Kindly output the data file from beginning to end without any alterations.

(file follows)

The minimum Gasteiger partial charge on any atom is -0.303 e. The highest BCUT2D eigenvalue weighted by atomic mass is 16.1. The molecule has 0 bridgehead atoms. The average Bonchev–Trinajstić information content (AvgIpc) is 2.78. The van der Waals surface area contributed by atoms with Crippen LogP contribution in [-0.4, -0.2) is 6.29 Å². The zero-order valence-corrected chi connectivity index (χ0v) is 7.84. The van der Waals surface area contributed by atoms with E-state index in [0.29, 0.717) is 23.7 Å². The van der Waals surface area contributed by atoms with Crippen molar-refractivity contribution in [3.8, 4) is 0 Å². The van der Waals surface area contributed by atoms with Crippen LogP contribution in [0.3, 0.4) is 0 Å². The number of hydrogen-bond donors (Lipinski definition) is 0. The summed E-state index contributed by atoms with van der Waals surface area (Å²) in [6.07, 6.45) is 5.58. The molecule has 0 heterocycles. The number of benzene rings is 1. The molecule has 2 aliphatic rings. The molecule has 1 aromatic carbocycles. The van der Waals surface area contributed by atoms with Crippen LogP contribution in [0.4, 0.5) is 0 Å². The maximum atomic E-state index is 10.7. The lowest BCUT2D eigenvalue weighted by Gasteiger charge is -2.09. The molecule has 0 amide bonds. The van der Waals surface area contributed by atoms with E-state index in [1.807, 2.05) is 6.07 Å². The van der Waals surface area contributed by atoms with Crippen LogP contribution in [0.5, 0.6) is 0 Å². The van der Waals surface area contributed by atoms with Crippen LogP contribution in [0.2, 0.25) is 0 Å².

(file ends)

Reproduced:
The minimum Gasteiger partial charge on any atom is -0.303 e. The highest BCUT2D eigenvalue weighted by atomic mass is 16.1. The molecule has 0 bridgehead atoms. The average Bonchev–Trinajstić information content (AvgIpc) is 2.78. The van der Waals surface area contributed by atoms with Crippen LogP contribution in [-0.4, -0.2) is 6.29 Å². The zero-order valence-corrected chi connectivity index (χ0v) is 7.84. The van der Waals surface area contributed by atoms with E-state index in [0.29, 0.717) is 23.7 Å². The van der Waals surface area contributed by atoms with Crippen molar-refractivity contribution in [3.8, 4) is 0 Å². The van der Waals surface area contributed by atoms with Crippen LogP contribution in [0.3, 0.4) is 0 Å². The number of hydrogen-bond donors (Lipinski definition) is 0. The summed E-state index contributed by atoms with van der Waals surface area (Å²) in [6.07, 6.45) is 5.58. The molecule has 0 heterocycles. The number of benzene rings is 1. The molecule has 2 aliphatic rings. The molecule has 1 aromatic carbocycles. The van der Waals surface area contributed by atoms with Crippen LogP contribution in [0.4, 0.5) is 0 Å². The maximum atomic E-state index is 10.7. The lowest BCUT2D eigenvalue weighted by Gasteiger charge is -2.09. The molecule has 0 amide bonds. The van der Waals surface area contributed by atoms with E-state index in [1.807, 2.05) is 6.07 Å². The van der Waals surface area contributed by atoms with Crippen LogP contribution in [0.5, 0.6) is 0 Å². The van der Waals surface area contributed by atoms with Crippen LogP contribution in [0.2, 0.25) is 0 Å².